May 22, 6:50 PM EDT

McIlroy eagles last hole for 1st win of season at Irish Open



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STRAFFAN, Ireland (AP) -- Rory McIlroy eagled the final hole to cap his first victory of the season Sunday at the Irish Open, his home tournament where he's famously struggled over the years.

McIlroy's three-shot triumph over Scotland's Russell Knox and Bradley Dredge of Wales wasn't smooth sailing. But the Northern Ireland native prevailed with a 3-under 69, thanks to superior driving power that allowed him to birdie the K Club's first three par-5 holes - then demolish the competition with his final powerful approach shot.

His 253-meter (276-yard) second strike on the 18th landed within three feet of the pin to the deafening cheers of tens of thousands who had braved downpours and hail showers to witness the moment. McIlroy grinned and brushed away a tear or two as he approached the green.

When McIlroy calmly converted his only eagle of the tournament, he stood still and silent for a second. Then he pumped both fists in elation.

"To finish like that today, I'll never forget it," McIlroy said after receiving the crystal winner's trophy beside Irish Prime Minister Enda Kenny.

Third-ranked McIlroy long has made winning the Irish Open an elusive priority, his past failures all the more awkward because he's also the tournament's official host and donates his prize money to his Rory Foundation children's charity. He had failed to make the Irish Open cut since 2012. His previous best was seventh place in 2008.

McIlroy looked in danger of squandering his three-stroke lead at the start of Sunday's final round as Knox, playing alongside him, putted impressively while McIlroy wasted opportunity after opportunity on the greens, including a miss for bogey from barely two feet on the par-4 11th hole.

When Knox birdied the 14th and 15th holes to seize a one-shot lead, McIlroy responded with arguably his greatest shot of the year - a go-for-broke drive across the River Liffey that landed improbably in the heart of the 16th green. As the fans roared their approval, a rattled Knox struck his only back-nine bogey as McIlroy two-putted for a go-ahead birdie.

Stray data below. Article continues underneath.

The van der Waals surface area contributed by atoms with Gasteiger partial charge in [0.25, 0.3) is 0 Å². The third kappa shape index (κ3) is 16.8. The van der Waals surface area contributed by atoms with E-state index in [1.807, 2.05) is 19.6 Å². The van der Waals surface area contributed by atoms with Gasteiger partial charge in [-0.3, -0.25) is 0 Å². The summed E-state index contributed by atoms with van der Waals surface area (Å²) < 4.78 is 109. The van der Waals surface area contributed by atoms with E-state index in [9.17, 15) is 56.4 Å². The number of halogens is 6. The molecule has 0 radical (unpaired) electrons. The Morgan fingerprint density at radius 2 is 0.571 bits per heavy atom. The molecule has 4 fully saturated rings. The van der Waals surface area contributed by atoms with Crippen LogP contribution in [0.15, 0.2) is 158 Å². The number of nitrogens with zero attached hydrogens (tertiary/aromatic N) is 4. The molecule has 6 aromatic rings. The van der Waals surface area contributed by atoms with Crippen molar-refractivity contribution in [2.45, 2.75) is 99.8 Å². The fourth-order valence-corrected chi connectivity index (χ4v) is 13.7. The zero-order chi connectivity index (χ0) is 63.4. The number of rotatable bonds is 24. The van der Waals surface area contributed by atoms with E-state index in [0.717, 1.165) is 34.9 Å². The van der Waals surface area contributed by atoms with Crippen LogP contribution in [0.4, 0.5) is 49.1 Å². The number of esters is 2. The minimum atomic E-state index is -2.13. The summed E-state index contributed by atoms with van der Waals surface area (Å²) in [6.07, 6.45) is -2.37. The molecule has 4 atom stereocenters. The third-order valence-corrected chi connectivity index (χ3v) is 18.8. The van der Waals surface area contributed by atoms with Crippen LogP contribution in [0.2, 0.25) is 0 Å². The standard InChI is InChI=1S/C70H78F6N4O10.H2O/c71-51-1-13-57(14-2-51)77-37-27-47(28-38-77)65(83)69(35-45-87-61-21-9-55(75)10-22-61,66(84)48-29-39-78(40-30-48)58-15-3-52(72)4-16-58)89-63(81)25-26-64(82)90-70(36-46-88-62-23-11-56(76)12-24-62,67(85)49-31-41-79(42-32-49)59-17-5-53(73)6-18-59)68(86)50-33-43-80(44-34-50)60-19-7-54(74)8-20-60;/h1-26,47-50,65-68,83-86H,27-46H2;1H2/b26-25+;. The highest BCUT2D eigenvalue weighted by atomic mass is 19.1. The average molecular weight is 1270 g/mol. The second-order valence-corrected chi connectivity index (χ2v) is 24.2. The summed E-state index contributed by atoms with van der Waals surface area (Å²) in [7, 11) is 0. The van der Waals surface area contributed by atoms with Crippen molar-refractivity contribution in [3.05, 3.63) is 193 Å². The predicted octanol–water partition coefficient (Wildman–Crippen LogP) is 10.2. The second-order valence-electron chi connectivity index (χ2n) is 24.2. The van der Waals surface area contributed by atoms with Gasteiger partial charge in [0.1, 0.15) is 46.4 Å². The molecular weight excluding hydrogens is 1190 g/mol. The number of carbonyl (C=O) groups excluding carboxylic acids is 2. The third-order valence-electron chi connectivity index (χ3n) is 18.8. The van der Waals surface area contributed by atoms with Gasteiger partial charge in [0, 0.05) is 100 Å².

"I was taking a risk. ... It was a huge turning point," said McIlroy, who added it was hard for him to keep his focus "when there's 30,000 people roaring you on. The ovation I got when that ball landed on the 16th green sent shivers down my spine."

Knox agreed it was a pivotal moment, and praised McIlroy's final three holes.

"The shots that Rory hit in the end, he deserves to win. ... Rory hits it further than anyone," said Knox, who is ranked 28th. "That shot that Rory hit on 18 was a joke. What a way for him to finish."

McIlroy nearly birdied the par-3 17th as well. He laughed when the ball circled the cup and rolled a few inches back in his direction.

He now faces three majors in the next 10 weeks - and describes his Irish breakthrough as a needed psychological "catapult" to reclaim his best form.

"I felt I needed a week like this to kick-start something. No better place than back here at home in Ireland," he said.

Ireland's consistently inconsistent weather added another layer of drama.

Lightning storms caused four hours of delays Saturday that forced a dozen players - including McIlroy, Knox and Masters champion Danny Willett - to complete the third round at sunrise Sunday. Their day's combined 21 holes of golf took nearly 10 hours to complete as blue skies gave way to wintry monsoons that left fairways and greens waterlogged and carpeted with hailstones, causing two more suspensions in play.

"We had all the four seasons in one day basically," McIlroy said.

Willett led for the first two days and began Sunday in second place, three behind McIlroy and one ahead of Knox. But Willett, the world No. 9, couldn't break par on a single hole and suffered a collapse in form on the rain-drenched back nine. He twice dropped shots into the Liffey to card a 5-over round of 77, including a double bogey on McIlroy's fateful 16th.

McIlroy joked with journalists over which of his 5-wood fairway shots on to the 16th and 18th greens had been the more impressive. When one suggested that his final approach was superior, McIlroy brought the house down with his reply: "If you were a real golfer, you'd appreciate the 16th."

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